“Slower Is Faster”
Miami City Ballet on PBS, Friday Evening, 28 October 2011
“Square Dance,” ‘The Golden Section’ from “The Catherine Wheel,” and “Western Symphony”by Dean Speer
I don’t recall exactly when
he said it – either in our class with him or later in remarks to us teachers at the annual Tennessee Association of Dance Conference in Nashville, but I was very impressed by the wisdom of Edward Villella – Miami City Ballet’s Artistic Director’s observation that “Slower is faster!”
He meant by this, of course, that you have the lay the proper foundation for something in order for it to build the right way and to succeed. This especially resonated with us teacher-types, as all too often we find ourselves in the unenviable position of having to explain – mostly to families – why talented little Suzie cannot go up onto pointe, why she doesn’t have a solo in the recital, or how come Level 5 Ballet is still working on the same steps! [They do the same steps every day, folks.] Or educating even those who love the dance just how long it does take to make and build a dancer – about eight to ten years.
He also meant his remark in terms of building a ballet company. You have to plant the seeds the right way and to water and mulch it the right way. Laying the groundwork allows you to really take off when everything is in place.
The ascendancy of Miami City Ballet in its relatively short life span has been remarkable, no doubt due in large measure to the personality, drive, and vision of Mr. Villella but also ,I am sure, of its team of artists, staff, and supporters who have helped put MCB on the ballet cultural map. There have been some troublesome growth spurts along the way, particularly during the company’s “teen” years, but things seem to have settled down and now they are planning for the future – Mr. Villella’s announced retirement and the hiring of a new Executive Director.
That’s the backstory. PBS’ national broadcast of three ballets, each strongly performed by Miami City Ballet, certainly is a testament and I enjoyed each: Balanchine’s sunny “Square Dance,” his amusing “Western Symphony,” and an except from Twyla Tharp’s “The Catherine Wheel,” the so-called ‘Golden Section.’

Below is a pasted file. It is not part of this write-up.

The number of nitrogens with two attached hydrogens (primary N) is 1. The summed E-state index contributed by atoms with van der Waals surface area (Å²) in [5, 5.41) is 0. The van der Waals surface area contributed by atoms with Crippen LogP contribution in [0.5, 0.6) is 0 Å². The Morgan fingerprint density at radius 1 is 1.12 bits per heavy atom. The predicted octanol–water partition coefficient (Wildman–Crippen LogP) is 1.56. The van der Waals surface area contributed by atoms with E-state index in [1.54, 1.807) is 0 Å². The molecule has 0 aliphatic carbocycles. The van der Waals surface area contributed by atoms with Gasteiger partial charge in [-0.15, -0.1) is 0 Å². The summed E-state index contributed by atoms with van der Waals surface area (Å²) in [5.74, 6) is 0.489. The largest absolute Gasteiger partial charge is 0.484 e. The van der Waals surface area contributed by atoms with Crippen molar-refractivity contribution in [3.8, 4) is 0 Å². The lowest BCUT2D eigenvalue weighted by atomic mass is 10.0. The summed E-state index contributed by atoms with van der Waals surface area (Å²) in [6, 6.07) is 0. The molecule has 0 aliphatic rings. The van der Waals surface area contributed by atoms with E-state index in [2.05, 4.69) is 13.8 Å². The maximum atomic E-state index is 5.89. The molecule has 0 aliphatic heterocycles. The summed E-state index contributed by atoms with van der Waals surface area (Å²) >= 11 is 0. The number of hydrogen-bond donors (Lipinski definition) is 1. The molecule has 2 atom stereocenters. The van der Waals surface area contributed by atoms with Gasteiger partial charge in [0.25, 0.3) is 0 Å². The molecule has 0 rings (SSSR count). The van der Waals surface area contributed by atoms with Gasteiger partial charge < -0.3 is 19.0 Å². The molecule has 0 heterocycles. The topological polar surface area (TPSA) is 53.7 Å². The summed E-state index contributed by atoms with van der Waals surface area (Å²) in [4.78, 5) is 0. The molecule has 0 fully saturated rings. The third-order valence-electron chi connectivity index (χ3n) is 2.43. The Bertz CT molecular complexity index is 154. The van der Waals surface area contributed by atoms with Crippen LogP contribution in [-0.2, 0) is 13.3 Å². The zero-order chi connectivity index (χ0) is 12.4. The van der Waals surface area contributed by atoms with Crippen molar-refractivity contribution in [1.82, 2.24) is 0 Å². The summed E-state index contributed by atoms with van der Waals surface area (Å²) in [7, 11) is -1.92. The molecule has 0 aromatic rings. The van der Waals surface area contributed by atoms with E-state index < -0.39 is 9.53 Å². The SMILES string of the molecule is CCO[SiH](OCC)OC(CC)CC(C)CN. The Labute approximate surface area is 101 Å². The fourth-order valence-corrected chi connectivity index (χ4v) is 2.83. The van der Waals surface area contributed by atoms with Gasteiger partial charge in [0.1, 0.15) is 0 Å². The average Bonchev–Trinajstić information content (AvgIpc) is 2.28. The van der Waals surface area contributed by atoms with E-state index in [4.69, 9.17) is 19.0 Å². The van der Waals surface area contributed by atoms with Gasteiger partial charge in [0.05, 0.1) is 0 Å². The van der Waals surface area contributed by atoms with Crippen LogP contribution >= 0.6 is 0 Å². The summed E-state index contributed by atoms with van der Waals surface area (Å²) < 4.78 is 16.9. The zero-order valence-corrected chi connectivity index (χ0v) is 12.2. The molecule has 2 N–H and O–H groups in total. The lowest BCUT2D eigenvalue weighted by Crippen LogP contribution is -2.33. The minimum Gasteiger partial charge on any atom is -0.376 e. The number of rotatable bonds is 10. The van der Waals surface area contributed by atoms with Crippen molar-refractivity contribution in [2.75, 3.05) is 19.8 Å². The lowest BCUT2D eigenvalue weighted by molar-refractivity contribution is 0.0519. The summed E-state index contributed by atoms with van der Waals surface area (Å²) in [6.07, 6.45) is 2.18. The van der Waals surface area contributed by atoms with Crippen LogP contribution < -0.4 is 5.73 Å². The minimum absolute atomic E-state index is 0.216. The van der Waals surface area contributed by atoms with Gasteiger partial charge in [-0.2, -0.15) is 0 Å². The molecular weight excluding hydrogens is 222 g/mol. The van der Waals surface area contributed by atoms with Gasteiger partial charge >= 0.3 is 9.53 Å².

One of my retired dance teacher friends jokingly commented that the first 32 bars of “Square Dance” would have worn her out. This ballet certainly is filled with many, many types of jumps and allegro – beats, relevé
, turns, leaps – all done very quickly and smartly, within the context of square dance patterns. [It was originally done with a Caller, and some companies do it this way today.]
Jeanette Delgado and Renan Cerdeiro had the duet lead. She was sharp on the piqué
backward step into arabesque penché
, while he was a strong and sympathetic partner. I found Cerdeiro to be perhaps a little young for the male solo. My suggestion would be more use of rubato and contrast, as I found this fairly dramatic, soulful solo to be a little bland. As thin and lanky as he is, I'd like to see him work on his extension à la seconde
. Never the less, he made an impressive television debut.
My only real fuss is that I found the backdrop to have been visually distracting. I would have preferred a plainly-lit blue backdrop and felt we didn’t need the clouds coming up over the horizon effect. You can see what I mean on their website: http://www.miamicityballet.org/dancers.php
Guest Daniel Baker and Patricia Delgado were featured in 'The Golden Section' and displayed an understanding of the nature of Tharp’s mercurial work. My same teacher friend was struck by how creative it was and you can see this imbedded in the movement motifs Tharp gives the dancers.
“Western Symphony” is very rarely performed in its original set of all four movements, with the word on the street being that Balanchine felt like no one could jump like Patricia Wilde [third movement]. Jump they did in this broadcast of the complete ballet. It was fun for me, partly because I really like “Western Symphony,”enjoying its humor, wit, and plain old good dancing and strong choreography but also getting to enjoy the “missing” movement was an education, never having seen it.
Lead dancers were: First movement – Jennifer Kronenberg and Carlos Guerra; Second – Katia Carranza and Cerdeiro; Third – Jeanette Delgado and Renato Penteado; Fourth – Patricia Delgado and Yann Trividic.
Bravo to PBS for giving us this gift and to Miami City Ballet for quickly showing us that a careful foundation allows a tower to stand.